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Book Notes The New Institutional Politics (Lane & Ersson) Notes

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The New Institutional Politics: Performance and Outcomes Notes Chapter 6

1. Presidentialism is a theory focusing on the relationship between the executive and the legislature, in which the president (the head of state) possesses real power rather than just a symbolic function

1. Note there is variation in presidential executives

1. European presidentialism vastly different from the American brand outside Europe

2. Linz: Argues that the only case of successful presidentialism is the USA (1992)

1. Latin America, Africa and Asia have all suffered failures of presidential systems

2. A) What is the evidence for such a general rejection of presidentialism?

3. B) Can we be sure presidentialism, specifically the executive, to blame rather than other factors such as poverty?

4. C) Can an institutional effect be detected in the operation of presidential regimes?

3. Linz: Institutionalist position

1. "Institutional characteristics shape the whole political process and the way of ruling" (1994)

2. Key question however is: Does the manner in which a government operates matter for outcomes (i.e. impact upon state stability and state performance)?

1. QFT: When using the phrase "state performance" does one mean the performance of the government internally or the nation externally?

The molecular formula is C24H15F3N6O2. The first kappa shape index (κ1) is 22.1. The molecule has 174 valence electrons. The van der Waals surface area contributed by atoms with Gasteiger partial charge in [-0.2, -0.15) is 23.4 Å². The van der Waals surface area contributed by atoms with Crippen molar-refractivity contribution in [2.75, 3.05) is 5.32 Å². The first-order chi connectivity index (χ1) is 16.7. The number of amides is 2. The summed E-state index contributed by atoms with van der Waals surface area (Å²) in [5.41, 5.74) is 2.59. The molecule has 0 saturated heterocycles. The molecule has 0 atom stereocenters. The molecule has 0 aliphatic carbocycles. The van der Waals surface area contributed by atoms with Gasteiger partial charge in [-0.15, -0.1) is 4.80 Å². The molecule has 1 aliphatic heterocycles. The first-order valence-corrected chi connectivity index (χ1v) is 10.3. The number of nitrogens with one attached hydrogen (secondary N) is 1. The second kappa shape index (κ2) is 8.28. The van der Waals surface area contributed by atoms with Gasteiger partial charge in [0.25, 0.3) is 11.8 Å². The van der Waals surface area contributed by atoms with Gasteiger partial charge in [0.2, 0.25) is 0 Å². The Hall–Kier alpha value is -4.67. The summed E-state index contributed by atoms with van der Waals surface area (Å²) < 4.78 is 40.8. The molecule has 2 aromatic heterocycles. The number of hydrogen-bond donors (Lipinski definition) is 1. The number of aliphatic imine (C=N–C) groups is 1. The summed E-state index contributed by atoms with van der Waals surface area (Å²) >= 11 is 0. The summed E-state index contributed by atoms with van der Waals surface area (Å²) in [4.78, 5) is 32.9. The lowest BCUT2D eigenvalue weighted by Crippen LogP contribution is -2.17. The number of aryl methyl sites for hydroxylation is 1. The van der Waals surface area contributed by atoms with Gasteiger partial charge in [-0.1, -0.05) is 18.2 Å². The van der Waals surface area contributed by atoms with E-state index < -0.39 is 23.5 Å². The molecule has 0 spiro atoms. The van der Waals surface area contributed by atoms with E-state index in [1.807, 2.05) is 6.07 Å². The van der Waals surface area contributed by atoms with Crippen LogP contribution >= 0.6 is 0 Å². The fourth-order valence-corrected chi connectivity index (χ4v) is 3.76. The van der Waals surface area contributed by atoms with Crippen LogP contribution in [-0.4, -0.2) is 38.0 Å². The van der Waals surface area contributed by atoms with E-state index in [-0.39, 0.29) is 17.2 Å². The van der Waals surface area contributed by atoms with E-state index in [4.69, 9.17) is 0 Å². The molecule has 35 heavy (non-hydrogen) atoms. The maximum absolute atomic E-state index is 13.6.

4. Structuring of the executive

1. Presidents are always heads of state when the office of the president exists in a country

2. Premiers are always the head of government when the office of the prime minister exists

3. Strong presidentialism is where the president fulfils both roles

4. Weak presidentialism is where there is a president and a premier

1. Alternatively this could manifest itself as cohabitation in the form of power sharing or struggles between the two offices

2. France is perhaps an example of this?

5. If there is no president when there is a prime minister, there is usually a monarchy

6. There are very few alternatives about the heads of state

7. Where real executive power is vested in single parties there are still employed nominal heads of states e.g. remaining communist systems, military juntas and the religious regime in Iran

1. Based on the principle of parallelism where actual power is vested in the shadow structure of decision making bodies of the party and its officers

2. European presidentialism usually involves the premier sharing executive competences with a powerful president

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